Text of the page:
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School sporting injuries masked by lack of data
The Sydney Morning Herald has reported that five students died playing sport at NSW schools over the past decade while another 15 suffered spinal injuries, loss of mental capacity or other permanent impairments.
An article 'Extent of school sports injuries masked by lack of data' published yesterday, suggests that hundreds more school sports injuries go unchecked each year, triggering claims that poor surveillance is hampering efforts to make sports safer for players of all ages.
Writer Nicole Hasham suggests that "data compiled by the NSW Sporting Injuries Committee for the (Sydney Morning) Herald shows two student deaths relating to school sport last financial year, one involving rugby union and the other futsal.
"In the past decade, students have died after skiing, snowboarding and cross-country running. One became a paraplegic after a swimming accident and school rugby league players variously suffered loss of limb use, vision and mental capacity. One rugby union player became a quadriplegic and another suffered a ruptured spleen.
"Some incidents stemmed from existing conditions but an exact breakdown was not available. The records show 59 students have died or been permanently impaired while playing sport at NSW schools since 1984.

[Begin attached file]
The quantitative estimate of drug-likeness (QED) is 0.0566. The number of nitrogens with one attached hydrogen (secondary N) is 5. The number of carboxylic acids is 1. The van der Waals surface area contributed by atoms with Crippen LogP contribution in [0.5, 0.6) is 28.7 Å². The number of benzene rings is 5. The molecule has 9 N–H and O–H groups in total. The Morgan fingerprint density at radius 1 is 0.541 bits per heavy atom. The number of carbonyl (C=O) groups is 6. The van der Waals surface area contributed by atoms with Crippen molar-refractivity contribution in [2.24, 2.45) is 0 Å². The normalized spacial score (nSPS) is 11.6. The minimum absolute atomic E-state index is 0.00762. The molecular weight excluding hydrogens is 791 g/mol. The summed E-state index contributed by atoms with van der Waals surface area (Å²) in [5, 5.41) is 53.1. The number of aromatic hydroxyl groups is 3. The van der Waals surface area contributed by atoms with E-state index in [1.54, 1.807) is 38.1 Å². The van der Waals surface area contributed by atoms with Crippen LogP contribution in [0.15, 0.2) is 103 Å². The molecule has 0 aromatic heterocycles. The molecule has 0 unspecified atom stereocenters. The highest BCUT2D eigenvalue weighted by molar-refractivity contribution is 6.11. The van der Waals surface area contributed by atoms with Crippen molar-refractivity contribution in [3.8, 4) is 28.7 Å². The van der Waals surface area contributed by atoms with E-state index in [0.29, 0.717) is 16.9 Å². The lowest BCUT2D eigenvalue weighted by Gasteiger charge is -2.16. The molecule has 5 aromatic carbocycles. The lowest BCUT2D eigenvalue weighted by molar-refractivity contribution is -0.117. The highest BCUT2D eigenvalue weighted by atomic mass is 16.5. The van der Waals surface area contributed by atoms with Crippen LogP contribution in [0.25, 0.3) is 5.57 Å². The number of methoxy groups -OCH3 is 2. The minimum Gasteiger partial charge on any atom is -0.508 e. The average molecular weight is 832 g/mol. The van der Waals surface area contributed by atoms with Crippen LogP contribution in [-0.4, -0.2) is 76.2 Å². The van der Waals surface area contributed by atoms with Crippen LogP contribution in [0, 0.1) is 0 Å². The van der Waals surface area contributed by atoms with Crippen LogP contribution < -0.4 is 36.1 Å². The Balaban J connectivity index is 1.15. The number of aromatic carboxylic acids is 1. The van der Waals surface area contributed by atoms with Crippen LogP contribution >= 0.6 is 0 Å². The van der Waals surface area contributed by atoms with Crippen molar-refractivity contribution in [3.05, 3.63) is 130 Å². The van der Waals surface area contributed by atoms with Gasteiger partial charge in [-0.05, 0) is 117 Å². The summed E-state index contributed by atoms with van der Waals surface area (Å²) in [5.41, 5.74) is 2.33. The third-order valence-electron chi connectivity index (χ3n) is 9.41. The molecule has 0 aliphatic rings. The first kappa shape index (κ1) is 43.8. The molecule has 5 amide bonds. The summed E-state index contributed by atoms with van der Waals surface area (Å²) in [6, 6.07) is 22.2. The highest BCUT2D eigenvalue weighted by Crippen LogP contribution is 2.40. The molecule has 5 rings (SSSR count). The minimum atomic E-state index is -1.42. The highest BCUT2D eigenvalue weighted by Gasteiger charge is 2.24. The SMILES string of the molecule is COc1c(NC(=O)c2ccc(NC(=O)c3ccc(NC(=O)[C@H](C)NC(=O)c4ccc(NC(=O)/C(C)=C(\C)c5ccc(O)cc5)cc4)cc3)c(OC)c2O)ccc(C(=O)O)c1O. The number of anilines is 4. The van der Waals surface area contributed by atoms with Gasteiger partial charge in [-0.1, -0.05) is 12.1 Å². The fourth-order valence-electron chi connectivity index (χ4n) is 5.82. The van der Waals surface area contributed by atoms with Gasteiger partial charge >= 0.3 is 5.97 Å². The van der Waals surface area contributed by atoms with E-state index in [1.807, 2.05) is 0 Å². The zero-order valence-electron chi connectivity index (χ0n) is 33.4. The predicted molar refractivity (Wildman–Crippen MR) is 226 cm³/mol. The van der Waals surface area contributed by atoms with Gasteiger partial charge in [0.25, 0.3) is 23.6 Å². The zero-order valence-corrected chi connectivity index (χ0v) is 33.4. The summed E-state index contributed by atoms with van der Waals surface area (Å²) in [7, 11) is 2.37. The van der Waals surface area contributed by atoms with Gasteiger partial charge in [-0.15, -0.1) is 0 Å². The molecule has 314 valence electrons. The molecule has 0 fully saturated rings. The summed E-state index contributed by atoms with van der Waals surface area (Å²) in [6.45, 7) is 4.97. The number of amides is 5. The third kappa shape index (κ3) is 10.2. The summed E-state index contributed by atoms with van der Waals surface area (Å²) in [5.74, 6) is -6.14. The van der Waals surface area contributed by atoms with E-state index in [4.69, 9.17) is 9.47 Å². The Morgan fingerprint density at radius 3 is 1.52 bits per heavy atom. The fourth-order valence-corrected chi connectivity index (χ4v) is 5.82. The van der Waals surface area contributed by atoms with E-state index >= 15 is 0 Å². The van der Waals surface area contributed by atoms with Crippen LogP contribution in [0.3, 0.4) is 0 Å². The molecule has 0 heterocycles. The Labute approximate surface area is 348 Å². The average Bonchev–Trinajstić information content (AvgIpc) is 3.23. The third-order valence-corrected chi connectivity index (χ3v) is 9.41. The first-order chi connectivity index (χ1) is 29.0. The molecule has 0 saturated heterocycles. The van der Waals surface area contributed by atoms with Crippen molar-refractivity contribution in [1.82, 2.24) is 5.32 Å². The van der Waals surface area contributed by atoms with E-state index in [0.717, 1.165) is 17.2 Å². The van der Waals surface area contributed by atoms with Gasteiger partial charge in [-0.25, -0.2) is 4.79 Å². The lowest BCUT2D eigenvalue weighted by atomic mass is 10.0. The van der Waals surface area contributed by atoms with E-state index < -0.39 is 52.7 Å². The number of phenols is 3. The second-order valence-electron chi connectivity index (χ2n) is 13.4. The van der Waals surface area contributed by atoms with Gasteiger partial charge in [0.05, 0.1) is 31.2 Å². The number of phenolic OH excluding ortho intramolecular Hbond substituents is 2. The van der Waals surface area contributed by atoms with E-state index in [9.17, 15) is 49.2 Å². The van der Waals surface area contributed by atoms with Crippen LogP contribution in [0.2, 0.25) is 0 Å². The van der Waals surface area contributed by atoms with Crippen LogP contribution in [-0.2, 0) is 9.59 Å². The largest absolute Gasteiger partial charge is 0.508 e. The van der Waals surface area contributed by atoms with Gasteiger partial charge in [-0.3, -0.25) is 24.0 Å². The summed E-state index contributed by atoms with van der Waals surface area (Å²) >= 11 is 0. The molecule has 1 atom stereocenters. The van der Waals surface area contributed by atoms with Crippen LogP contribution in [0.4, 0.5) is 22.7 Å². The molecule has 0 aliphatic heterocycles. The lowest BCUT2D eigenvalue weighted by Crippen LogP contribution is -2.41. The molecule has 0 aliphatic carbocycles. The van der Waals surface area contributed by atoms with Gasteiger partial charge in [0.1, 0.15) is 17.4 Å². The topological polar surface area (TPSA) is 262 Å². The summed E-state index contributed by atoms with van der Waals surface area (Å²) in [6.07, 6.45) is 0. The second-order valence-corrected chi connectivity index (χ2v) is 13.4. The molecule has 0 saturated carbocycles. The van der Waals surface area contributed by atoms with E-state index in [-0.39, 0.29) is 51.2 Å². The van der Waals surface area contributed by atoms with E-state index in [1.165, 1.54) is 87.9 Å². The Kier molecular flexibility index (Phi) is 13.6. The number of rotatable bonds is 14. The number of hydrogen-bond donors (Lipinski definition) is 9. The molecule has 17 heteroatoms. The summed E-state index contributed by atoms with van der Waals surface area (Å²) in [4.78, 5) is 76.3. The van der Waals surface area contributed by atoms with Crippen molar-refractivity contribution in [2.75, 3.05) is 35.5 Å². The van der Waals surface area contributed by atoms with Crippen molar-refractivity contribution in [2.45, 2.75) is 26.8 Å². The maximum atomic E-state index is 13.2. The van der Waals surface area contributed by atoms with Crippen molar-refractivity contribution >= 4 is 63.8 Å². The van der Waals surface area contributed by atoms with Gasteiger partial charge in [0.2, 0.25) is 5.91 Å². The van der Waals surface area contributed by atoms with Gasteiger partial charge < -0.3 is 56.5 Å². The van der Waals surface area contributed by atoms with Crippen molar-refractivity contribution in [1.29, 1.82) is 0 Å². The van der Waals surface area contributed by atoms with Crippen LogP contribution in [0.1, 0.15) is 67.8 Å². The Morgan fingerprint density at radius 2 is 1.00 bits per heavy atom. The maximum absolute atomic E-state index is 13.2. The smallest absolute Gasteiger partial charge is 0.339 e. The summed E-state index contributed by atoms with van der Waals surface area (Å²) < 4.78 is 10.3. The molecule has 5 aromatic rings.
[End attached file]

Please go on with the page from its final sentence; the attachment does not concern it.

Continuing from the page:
"However, the committee only deals with 'catastrophic' incidents leading to compensation. Many other school sports injuries each year are not centrally recorded.
"Neither the NSW Education Department nor the private school sector systematically monitor sports or other injuries, leaving individual schools to collect and manage reports.
"A leading sports physician and the Sydney Roosters' team doctor, John Orchard, said schools' ad hoc approaches reflected a shortfall in injury reporting in all sport settings, which obscures the public health burden and thwarts prevention efforts.
"A professor of injury research at Monash University, Caroline Finch, said while the benefits of sport are widely accepted to outweigh the risks, 90% of injuries could be avoided or minimised. A study in Victoria by Dr Finch showed that the number of sports injuries treated in hospital emergency departments had almost doubled since 2002, in contrast to a stabilised rate of road accident injuries.
"One million Australians are injured playing sport each year, costing taxpayers an estimated $1.65 billion. In New Zealand, a national registry linked to a compensation scheme has collated data on sport injuries for more than two decades.
"A spokesman for the Federal Sports Minister, Mark Arbib, said the government did not keep sports injury data, and that a national register 'may place an excessive burden and red tape' on sporting groups. (The spokesman) cited federal measures to prevent sports injuries, but did not say whether they had cut injury rates."
For more information go to http://bit.ly/xGlE57
6th December 2011 - Prime Minister encourages children to play sport
18th July 2011 - University rugby union player dies in Brisbane
12th July 2011 - Sports injuries keeping hospital beds warm
13th October 2010 - New Handbooks Explain Managing Risk in Sport and Recreation
17th August 2009 - Motorbikes, horses and bicycles can be riskiest sports
25th September 2008 - Safety in Sport Program launched
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